I want to start by saying, this is the simple version. The nuts and bolts, generalized, stereotyped, regular version that will only work for about 15% of your client base! This is because only about 15% of all women have a 28 day cycle.
To further complicate things, all women react to the varying hormone levels differently; some feel amazing at some points, while others will feel downright awful. However, when you get your rhythm right, it’s a game changer for your female clients, and will get them working easier, sticking to diets better, and getting results in a way you always had to fight for before.
So, the first thing to do is start tracking. You want to know about, on any (or every) given day, things like:
- Sleep quality
- Skin changes
and then match your session plans.
After at least 3 cycles (which may or may not be 3 months) you should start to see a pattern. Now, lack of a pattern is a symptom that i think should warrant a visit to the GP, but not just any GP, preferably an integrative one or one who is just passionate about women’s health. There are also Naturopaths out there who specialize in fertility, which is the same thing as hormonal health.
Once you’ve got your client’s pattern, then the way to start matching your training to her cycle is very simple:
- Phase 1 is menstruation. This is when she’s bleeding. It can go anywhere from 3-5 days and shouldn’t be heavier than a super pad to absorb a few hours of blood. Bleeding that is excessively heavy, painful, or longer than 5 days should be referred. Some women will feel excessively tired, which is also a warning sign to get their iron checked, while others will feel released and energised!
- Phase 2 is the follicular phase, or low hormone phase. It is in this phase that women are the most like men, and characterized by a slow increase in Oestrogen, followed by a sharp increase in Luteinizing Hormone right before Ovulation. In this phase it is the most comfortable time for most women to train hard, lift heavy, and diet.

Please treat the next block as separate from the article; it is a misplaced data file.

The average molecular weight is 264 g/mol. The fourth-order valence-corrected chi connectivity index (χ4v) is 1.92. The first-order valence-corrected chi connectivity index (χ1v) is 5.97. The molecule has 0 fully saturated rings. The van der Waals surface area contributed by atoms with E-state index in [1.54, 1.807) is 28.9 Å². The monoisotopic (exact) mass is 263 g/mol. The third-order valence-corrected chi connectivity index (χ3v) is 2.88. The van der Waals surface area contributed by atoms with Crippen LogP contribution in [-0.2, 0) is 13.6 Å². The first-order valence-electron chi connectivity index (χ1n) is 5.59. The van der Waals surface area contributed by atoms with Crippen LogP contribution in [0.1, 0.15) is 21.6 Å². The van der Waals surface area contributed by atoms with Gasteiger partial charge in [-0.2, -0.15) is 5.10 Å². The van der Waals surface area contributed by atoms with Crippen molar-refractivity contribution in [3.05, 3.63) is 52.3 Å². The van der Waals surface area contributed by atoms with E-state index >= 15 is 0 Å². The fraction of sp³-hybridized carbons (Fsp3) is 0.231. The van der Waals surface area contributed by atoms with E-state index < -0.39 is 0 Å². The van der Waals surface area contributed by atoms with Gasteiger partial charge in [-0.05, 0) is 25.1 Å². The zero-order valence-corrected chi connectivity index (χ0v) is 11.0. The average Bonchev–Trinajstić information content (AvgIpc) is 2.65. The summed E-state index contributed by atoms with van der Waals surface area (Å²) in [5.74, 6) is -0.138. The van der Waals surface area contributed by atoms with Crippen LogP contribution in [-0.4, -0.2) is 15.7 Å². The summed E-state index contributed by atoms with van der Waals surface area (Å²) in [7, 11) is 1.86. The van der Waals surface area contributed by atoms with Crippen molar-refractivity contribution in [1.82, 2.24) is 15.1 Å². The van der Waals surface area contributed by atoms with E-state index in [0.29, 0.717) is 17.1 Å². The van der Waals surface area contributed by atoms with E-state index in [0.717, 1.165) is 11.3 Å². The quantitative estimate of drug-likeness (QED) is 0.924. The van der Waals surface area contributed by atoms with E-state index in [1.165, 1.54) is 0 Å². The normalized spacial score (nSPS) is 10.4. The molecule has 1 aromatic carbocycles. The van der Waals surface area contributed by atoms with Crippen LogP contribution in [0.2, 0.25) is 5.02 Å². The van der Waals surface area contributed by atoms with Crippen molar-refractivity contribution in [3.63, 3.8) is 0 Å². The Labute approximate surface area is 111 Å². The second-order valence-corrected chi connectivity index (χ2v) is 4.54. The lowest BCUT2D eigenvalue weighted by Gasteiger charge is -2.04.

Her testosterone is at it’s highest in this phase, so strength gains are better. Take advantage of this and schedule her muscle building exercise for this phase.
- Ovulation will sometimes be symptomatic for some women, with back or abdominal pain, and others it will pass unnoticed, but either way, she is more at risk of injury during this time, so slow down your reps and cut back the plyometrics where possible.
- Phase 4 is the Luteal Phase, and characterised by a large increase of progesterone. In some ways this hormone is wonderful, helping your female client sleep, but in other ways it can make training less comfortable. Her core temperature will rise, she becomes more sensitive to insulin, her metabolic rate increases. This phase of the cycle is not good for dieting, and calories should be increased by at least 100 per day if she is dieting. Training can still be hard, but she’s more at risk of overheating, so it is a perfect time to lengthen your sessions and work on endurance.
The end of phase 4 is the most common time for athletes to feel down, lethargic, and unmotivated, so go with it and prescribe a week (or so) of light exercise, walking, yoga, and recovery.
Performance is only impaired minimally by the late luteal or menstrual phase, so don’t skip important meets or competitions because of her period.
However starting to sync your intensity and objectives to literally “go with her flow” will make sticking to your program easier for her.